"Beyond the Translucent Veil," Joshua Penman, live performance
Young composer Joshua Penman is a former student of Dutch composer Louis Andriessen. Occasionally Penman's catholic taste and wide range of musical enthusiasms lead him into questionable territory -- see "Crazy Ball of Yarn," written for gamelan, and "Songs of the Clay, Vines, and Stars," which features the composer throat-singing -- but when not conducting ill-conceived experiments with world-music techniques, he can write some very beautiful music. Of the many pieces available for download in the music section of Penman's Web page, "Beyond the Translucent Veil," scored for piano and four double-basses, is the most striking. The opening bass quartet, in which you can hear bits of plainsong and of modern composers like Morton Feldman and Arvo Pärt, is particularly entrancing. The basses play mostly harmonics and notes far above their customary range, which is key to the effect of the piece: There's something touching about such large and unwieldy instruments making such delicate sounds, something akin to the lumbering grace in the underwater cries of humpback whales. Free Download: "Beyond the Translucent Veil"

"Train From Kansas City," Neko Case, from "The Tigers Have Spoken"
Neko Case has often struck me as slightly overrated, both as a solo performer and as a member of the (slightly overrated) New Pornographers. But one thing that I very much appreciate is that, in an indie/alt-country world dominated by tentative, quavering, sad-sack mumblers, Case has a big, smooth, resonant voice, and she's not afraid to use it. She's one of the very few indie idols I can think of who could also conceivably be an American Idol. And that voice of hers, with its old-school movie star good looks, is perfect for covering the Shangri-La's "Train From Kansas City," one of the highlights of her new live record, "The Tigers Have Spoken." Releasing a live record is a perhaps questionable move for Case, as she's not a particularly spontaneous or improvisatory performer, and all the songs on this record would probably have come across better in studio versions. But it's a pleasure to hear Case tackle such a wide range of material, with covers like Buffy Sainte-Marie's "Soulful Shade of Blue" and Loretta Lynn's "Rated X," and folk songs like "This Little Light of Mine" and "Wayfaring Stranger." Also available for free download is "If You Knew," one of two previously unreleased Case originals. Free Download: "Train From Kansas City"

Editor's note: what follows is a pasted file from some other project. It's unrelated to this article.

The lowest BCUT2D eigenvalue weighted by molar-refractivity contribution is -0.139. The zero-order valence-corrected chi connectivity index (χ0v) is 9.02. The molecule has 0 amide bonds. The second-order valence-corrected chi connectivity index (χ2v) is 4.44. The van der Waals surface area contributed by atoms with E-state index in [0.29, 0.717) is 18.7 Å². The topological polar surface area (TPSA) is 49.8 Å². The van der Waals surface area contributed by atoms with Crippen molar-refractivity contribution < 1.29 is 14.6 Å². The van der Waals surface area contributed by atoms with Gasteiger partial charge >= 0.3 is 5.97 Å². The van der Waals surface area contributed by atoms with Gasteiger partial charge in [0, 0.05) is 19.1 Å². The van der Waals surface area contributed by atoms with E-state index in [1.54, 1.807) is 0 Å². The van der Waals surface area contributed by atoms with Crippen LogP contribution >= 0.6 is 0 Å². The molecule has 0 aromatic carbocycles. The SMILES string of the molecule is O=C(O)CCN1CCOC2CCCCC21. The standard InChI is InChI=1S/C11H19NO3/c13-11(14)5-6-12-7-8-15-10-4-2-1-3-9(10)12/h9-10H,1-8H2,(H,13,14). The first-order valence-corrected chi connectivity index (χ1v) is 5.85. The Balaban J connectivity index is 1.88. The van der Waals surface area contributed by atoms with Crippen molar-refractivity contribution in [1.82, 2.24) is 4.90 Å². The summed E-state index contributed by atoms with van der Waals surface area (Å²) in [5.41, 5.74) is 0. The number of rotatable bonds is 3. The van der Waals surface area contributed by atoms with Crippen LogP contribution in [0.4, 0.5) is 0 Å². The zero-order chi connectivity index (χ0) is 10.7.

"There and Back Again." The Legends, from "Up Against the Legends"
The music of the Legends, a Swedish nonet, falls somewhere between the dapper retro pop of Jens Lekman and the jubilantly sloppy orchestral pop of Saturday Looks Good to Me. Like those two artists, the Legends draw inspiration from a wide pantheon of '60s, '70s and '80s pop deities, and none more frequently than the great Phil Spector, who, in the midst of his current legal woes, could take some solace in the SLGTM-spearheaded mini-renaissance of his Wall of Sound, with its commodious reverb, over-enthusiastic tambourines, and harmonies stacked to the ceiling in joyful cacophony -- but probably won't. What really appeals about the Legends, though, is frontman Johan Angergard's ability to write tight, classic, irresistibly catchy pop songs like "There and Back Again." Also available for free download is "Make It All Right." Free Download: "There and Back Again"

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Have an opinion about this week's downloads? Check out the Wednesday Morning Download thread on Table Talk.


Thomas Bartlett

Thomas Bartlett is a writer and musician in New York. He maintains a blog called doveman.